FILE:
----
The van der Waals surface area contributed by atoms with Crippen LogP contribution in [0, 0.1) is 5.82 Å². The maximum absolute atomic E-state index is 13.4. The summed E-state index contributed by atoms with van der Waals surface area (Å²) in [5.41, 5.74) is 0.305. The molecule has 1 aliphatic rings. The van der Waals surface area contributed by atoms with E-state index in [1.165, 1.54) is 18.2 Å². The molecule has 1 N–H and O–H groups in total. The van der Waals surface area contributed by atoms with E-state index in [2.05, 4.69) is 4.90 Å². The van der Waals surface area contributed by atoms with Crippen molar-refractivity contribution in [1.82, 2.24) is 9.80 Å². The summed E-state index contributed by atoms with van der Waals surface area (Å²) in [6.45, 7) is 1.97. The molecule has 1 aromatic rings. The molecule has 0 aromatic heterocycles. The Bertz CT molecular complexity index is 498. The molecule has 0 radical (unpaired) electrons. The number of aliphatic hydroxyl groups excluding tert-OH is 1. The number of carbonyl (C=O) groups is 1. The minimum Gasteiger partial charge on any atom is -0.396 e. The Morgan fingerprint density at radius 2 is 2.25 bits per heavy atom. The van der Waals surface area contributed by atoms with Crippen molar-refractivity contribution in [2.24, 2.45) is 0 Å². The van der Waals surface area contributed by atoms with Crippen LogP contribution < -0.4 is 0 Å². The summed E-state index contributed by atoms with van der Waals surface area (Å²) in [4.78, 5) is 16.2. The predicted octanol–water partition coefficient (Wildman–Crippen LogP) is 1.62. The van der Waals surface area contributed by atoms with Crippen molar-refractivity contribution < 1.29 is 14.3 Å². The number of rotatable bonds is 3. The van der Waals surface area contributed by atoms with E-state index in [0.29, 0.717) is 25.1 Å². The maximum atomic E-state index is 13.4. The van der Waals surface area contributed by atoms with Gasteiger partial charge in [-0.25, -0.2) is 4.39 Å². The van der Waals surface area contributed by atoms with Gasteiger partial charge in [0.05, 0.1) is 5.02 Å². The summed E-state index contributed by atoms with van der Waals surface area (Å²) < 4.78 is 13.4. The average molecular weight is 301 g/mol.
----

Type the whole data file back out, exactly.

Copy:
The van der Waals surface area contributed by atoms with Crippen LogP contribution in [0, 0.1) is 5.82 Å². The maximum absolute atomic E-state index is 13.4. The summed E-state index contributed by atoms with van der Waals surface area (Å²) in [5.41, 5.74) is 0.305. The molecule has 1 aliphatic rings. The van der Waals surface area contributed by atoms with E-state index in [1.165, 1.54) is 18.2 Å². The molecule has 1 N–H and O–H groups in total. The van der Waals surface area contributed by atoms with E-state index in [2.05, 4.69) is 4.90 Å². The van der Waals surface area contributed by atoms with Crippen molar-refractivity contribution in [1.82, 2.24) is 9.80 Å². The summed E-state index contributed by atoms with van der Waals surface area (Å²) in [6.45, 7) is 1.97. The molecule has 1 aromatic rings. The molecule has 0 aromatic heterocycles. The Bertz CT molecular complexity index is 498. The molecule has 0 radical (unpaired) electrons. The number of aliphatic hydroxyl groups excluding tert-OH is 1. The number of carbonyl (C=O) groups is 1. The minimum Gasteiger partial charge on any atom is -0.396 e. The Morgan fingerprint density at radius 2 is 2.25 bits per heavy atom. The van der Waals surface area contributed by atoms with Crippen molar-refractivity contribution in [2.24, 2.45) is 0 Å². The van der Waals surface area contributed by atoms with Crippen LogP contribution < -0.4 is 0 Å². The summed E-state index contributed by atoms with van der Waals surface area (Å²) in [4.78, 5) is 16.2. The predicted octanol–water partition coefficient (Wildman–Crippen LogP) is 1.62. The van der Waals surface area contributed by atoms with Crippen molar-refractivity contribution < 1.29 is 14.3 Å². The number of rotatable bonds is 3. The van der Waals surface area contributed by atoms with E-state index in [0.29, 0.717) is 25.1 Å². The maximum atomic E-state index is 13.4. The van der Waals surface area contributed by atoms with Gasteiger partial charge in [-0.25, -0.2) is 4.39 Å². The van der Waals surface area contributed by atoms with Gasteiger partial charge in [0.05, 0.1) is 5.02 Å². The summed E-state index contributed by atoms with van der Waals surface area (Å²) < 4.78 is 13.4. The average molecular weight is 301 g/mol.